I haven’t got a fully consistent position on all this, but I think that, however ugly it is as a word, speciesism is a meaningful concept, and I’m in favour of it. That is, in opposition to Singer’s views on the subject, I’m in favour of treating all human beings, from birth to brain-death as having specifically human rights, simply by virtue of the fact they are humans, and whether or not they are self-aware and capable of perceiving themselves as individuals. I’d argue for this on rule-utilitarian grounds, which I understand to be Singer’s general viewpoint, though the same conclusion could be reached in other ways.
Read more…

Categories: Philosophy Tags:

Charitable pledges update

August 12th, 2005 8 comments

Nicola’s one per cent pledge needs only one more signatory to come into effect. Here’s you chance to be decisive!

Meanwhile, my Niger famine appeal has raised $500 ($250 from generous readers, and a matching amount from me). It runs until Sunday, so there’s plenty of time to check the lounge cushions for a cache of lost gold coins or whatever.

Categories: Life in General Tags:

Weekend reflections

August 12th, 2005 47 comments

It’s time, as usual for Weekend Reflections. The idea is that, over the weekend, you should post your thoughts in a more leisurely fashion than in ordinary comments or the Monday Message Board.

Categories: Regular Features Tags:

Mini Y2K on the way

August 12th, 2005 12 comments

The SMH reports a Mini Y2K on the way. I wrote quite a few articles in 1999 poking fun at the whole Y2K scare, and finally managed to get a proper publication out of an ex post analysis (it’s coming out in the Australian Journal of Public Administration but you can read the PDF article here.
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Categories: Science Tags:

Academic exercises

August 11th, 2005 47 comments

Sinclair Davidson had a piece in the Fin the other day, attacking the Australian Research Council, which pays my salary (Davidson also gets ARC Grant Money, as he notes). The argument turns, not on specific deficiencies of the ARC but on the general claim that pure research undertaken with government funding has little economic benefit. In the good old days, when confronted with this sort of claim, we research types would wheel out a few trusty examples like cactoblastis and ENIAC, but they’re getting a bit old and tired nowadays.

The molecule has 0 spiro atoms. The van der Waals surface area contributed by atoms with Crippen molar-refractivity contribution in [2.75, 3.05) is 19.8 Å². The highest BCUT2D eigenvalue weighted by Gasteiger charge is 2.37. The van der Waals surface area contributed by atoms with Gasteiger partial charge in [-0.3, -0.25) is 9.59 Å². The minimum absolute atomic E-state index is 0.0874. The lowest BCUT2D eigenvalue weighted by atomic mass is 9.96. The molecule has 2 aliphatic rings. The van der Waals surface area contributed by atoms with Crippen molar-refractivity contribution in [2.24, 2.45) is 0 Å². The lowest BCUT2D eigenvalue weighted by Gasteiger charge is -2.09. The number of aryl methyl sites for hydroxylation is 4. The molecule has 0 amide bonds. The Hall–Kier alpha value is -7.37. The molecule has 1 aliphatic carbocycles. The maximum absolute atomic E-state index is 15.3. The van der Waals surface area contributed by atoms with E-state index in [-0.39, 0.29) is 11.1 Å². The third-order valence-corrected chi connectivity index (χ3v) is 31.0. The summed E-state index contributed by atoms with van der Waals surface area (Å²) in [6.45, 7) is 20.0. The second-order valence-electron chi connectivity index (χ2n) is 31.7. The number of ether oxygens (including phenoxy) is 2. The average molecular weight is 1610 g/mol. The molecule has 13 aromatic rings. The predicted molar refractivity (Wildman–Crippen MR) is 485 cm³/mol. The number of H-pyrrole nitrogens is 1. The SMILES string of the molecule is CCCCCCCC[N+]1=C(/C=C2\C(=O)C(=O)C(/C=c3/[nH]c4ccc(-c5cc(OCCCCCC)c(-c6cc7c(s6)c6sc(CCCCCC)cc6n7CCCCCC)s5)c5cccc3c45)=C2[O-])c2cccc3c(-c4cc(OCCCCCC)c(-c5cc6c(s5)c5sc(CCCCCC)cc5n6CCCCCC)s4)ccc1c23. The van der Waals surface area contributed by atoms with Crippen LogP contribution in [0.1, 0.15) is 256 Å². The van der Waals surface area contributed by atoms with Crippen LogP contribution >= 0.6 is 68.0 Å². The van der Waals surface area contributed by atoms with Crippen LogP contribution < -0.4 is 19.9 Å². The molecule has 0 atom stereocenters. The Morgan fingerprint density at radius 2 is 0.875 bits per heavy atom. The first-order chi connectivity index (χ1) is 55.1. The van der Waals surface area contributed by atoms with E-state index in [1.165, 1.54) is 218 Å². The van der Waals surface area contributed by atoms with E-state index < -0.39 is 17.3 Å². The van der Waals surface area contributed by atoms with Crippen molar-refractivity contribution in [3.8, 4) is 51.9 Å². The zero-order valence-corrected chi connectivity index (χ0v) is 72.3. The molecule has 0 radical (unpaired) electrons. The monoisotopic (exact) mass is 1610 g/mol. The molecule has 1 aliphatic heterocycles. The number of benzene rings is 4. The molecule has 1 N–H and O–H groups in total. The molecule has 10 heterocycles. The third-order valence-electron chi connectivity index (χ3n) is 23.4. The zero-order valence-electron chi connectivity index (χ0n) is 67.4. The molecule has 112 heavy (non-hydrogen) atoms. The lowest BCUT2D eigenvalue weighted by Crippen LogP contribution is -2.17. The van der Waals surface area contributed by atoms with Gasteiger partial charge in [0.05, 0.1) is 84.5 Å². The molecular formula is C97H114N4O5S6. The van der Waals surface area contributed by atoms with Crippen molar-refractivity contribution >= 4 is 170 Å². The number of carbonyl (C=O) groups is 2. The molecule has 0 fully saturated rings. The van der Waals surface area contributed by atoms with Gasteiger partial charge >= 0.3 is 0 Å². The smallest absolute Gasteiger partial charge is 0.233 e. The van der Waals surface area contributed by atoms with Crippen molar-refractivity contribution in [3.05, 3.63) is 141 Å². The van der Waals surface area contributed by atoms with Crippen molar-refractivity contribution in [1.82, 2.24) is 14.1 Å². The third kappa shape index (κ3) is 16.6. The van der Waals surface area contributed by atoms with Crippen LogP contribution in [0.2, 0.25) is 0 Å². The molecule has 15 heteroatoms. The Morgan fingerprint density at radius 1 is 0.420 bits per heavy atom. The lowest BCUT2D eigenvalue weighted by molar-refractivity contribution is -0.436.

I remember talking about this a decade or so ago, and somebody said the universities were developing this great new communications system that would revolutionise the economy. What was it called? Interweb? WorldWideNet? Mosaica? Can anyone remember what happened to it? If someone could find any evidence that this idea had an economic impact, it might help to counter Sinclair’s argument.
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Categories: Intellectual 'property' Tags:

The $10 solution

August 11th, 2005 27 comments

As with most aspects of telecommunications policy, I’ve been singularly unimpressed by the government’s handling of digital TV policy. We seem to be lumbered with an incredibly costly design, to which we will all be forced to switch in 2008 or thereabouts. However, I’ve been contacted by Alex Encel who argues that the government could resolve many of the problems by bulk ordering set-top boxes (he estimates $10 a box), giving them away (I may be reading this into his proposal, but I think that’s what he ends) and shutting down analog broadcasts immediately. The revenue from reselling the spectrum would more than offset the cost of the boxes. I can’t see an obvious flaw in this, though I’m taking the $10 cost estimate on trust. As Alex points out, you can buy a VCR for $99 these days, and it has a whole bunch of moving parts as well as the basic electronics. Anyway, I hope there are some technically minded readers who can comment on this.
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Categories: Economic policy Tags:

Things I like about Brisbane, #23

August 11th, 2005 27 comments

Bus passengers say thanks to the driver as they disembark.

Categories: Life in General Tags:

Singing economists

August 11th, 2005 4 comments

Peter Costello has singing economists in his sights. There’s quite a few who need to look out, including Geoff Brennan and me

Categories: Economics - General Tags: